Thursday, November 17, 2011

Chonmage Purin aka Cross-Temporal Cultural Exchange

Chonmage Purin
Totally unrelated opening statement: Because I am inordinately irritated by bloggers blogging about how to blog, I've decided to blog about how to blog as a blogger blogging a blog. Hmm. I'm sure it'll be a hit, given the inexplicable popularity of the subject that's managed to draw my ire. Look forward to it! Now, on to the movie review:

Despite my oft-declared aversion to so-called 'family films', I found Chonmage Purin (Literally Topknot Pudding) quite enjoyable- and good enough for me to gladly recommend to anyone in search of something to consume 108 minutes of their lives with.

Chonmage Purin tells the story of a samurai (Yasube) from the Edo period (Probably- you wouldn't know what I was talking about if I said Jomon instead, no?) who is magically transported to modern day Japan. Interestingly, he's played by Nishikido Ryo, formerly of boy-band NEWS- no worries though, his acting was surprisingly solid, unlike other singers who make the jump to different mediums.

If you've read any sci-fi book with time travel as a major theme, you know what to expect. Yasube has a hard time adjusting to Japanese society, especially with wrapping his head around the concept of pants-wearing women.... well, someone scream universal suffrage, if you prefer the common term.
Tricky negotiations.
Not long after, Yasube forms a bond with his hosts Hiroko and Tomoya, the former possibly developing romantic feelings for him, not to mention becoming dependent on his services (Which I shall not describe here), and the latter looking up to Yasube as a father figure. For the record, Hiroko is the little boy and Tomoya is his mother. Haha. Screwed with your mind there, didn't I? It's the other way around, if you still feel like trusting me.

Yasube soon discovers that he has a talent for a decidedly modern-day calling- that of creating from base innocuous ingredients such as flour and cheese that decidedly delectable manna from heaven generally known by it's collective name of desserts. He starts with (What else) a pudding, and from there, the sky's the limit... he even gets a chance to test his skill, leading to a dramatic tear-inducing demonstration worthy of a Michael Bay movie... wait, wrong example, that one just induces headaches. Ah well...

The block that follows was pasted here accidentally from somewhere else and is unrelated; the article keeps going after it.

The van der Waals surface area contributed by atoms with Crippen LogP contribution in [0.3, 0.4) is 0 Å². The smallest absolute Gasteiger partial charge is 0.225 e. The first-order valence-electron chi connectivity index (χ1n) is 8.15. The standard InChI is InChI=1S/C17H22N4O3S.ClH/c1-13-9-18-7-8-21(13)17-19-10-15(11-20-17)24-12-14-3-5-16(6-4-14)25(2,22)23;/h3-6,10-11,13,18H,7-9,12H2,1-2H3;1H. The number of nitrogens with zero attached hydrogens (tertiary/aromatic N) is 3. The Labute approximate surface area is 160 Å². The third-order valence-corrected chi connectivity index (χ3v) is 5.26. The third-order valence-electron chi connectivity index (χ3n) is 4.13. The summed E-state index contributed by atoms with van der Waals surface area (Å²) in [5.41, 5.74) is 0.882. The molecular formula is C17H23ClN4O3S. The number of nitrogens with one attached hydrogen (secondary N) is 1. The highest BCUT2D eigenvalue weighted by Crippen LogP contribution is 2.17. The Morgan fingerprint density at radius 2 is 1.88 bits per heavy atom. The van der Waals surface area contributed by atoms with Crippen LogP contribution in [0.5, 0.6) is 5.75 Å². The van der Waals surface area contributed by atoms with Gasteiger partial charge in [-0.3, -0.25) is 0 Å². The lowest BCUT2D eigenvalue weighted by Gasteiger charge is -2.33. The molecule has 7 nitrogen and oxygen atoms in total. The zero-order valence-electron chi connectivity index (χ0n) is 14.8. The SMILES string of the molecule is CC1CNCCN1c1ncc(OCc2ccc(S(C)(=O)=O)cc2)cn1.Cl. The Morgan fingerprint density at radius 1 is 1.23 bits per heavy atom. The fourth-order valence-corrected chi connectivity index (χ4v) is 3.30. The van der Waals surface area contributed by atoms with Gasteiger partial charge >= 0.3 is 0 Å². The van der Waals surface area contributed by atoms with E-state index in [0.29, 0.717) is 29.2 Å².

In the second half of the movie things become more serious- or if your visual receptors perceive emotions in the form of different shades of colors, Springtime Pink turns to Autumnal Blue. Yasube, intoxicated by his success, uses his phenomenal baking prowess to overthrow the government of Tokyo, sentences it's Mayor Ishihara Shintaro to a lifetime of community service in Akihabara, and names himself Shogun, deposing the Emperor, who happily retires with the promise of a lifetime of free cakes. However not all is well in the Shogun's abode, as personal relationships are neglected in the relentless charge for success...

Alright, I made all that up. Most of it. Leaving all talk about a restored Shogunate and a humiliated Ishihara aside, the movie does act out more or less in the manner in which I, ah... well I can't say 'described', can I? Fabricated? Concocted? In any case, despite being a family film the ending was, though expected,  surprisingly bittersweet, instead of being a great big fairy tale where everyone lives happily ever after, the end, credits to Walt Disney and co...

Great job, Yasube. Next time you find yourself transported through time, add space to the mix and drop by where I live- I'm dying for a good patisserie.

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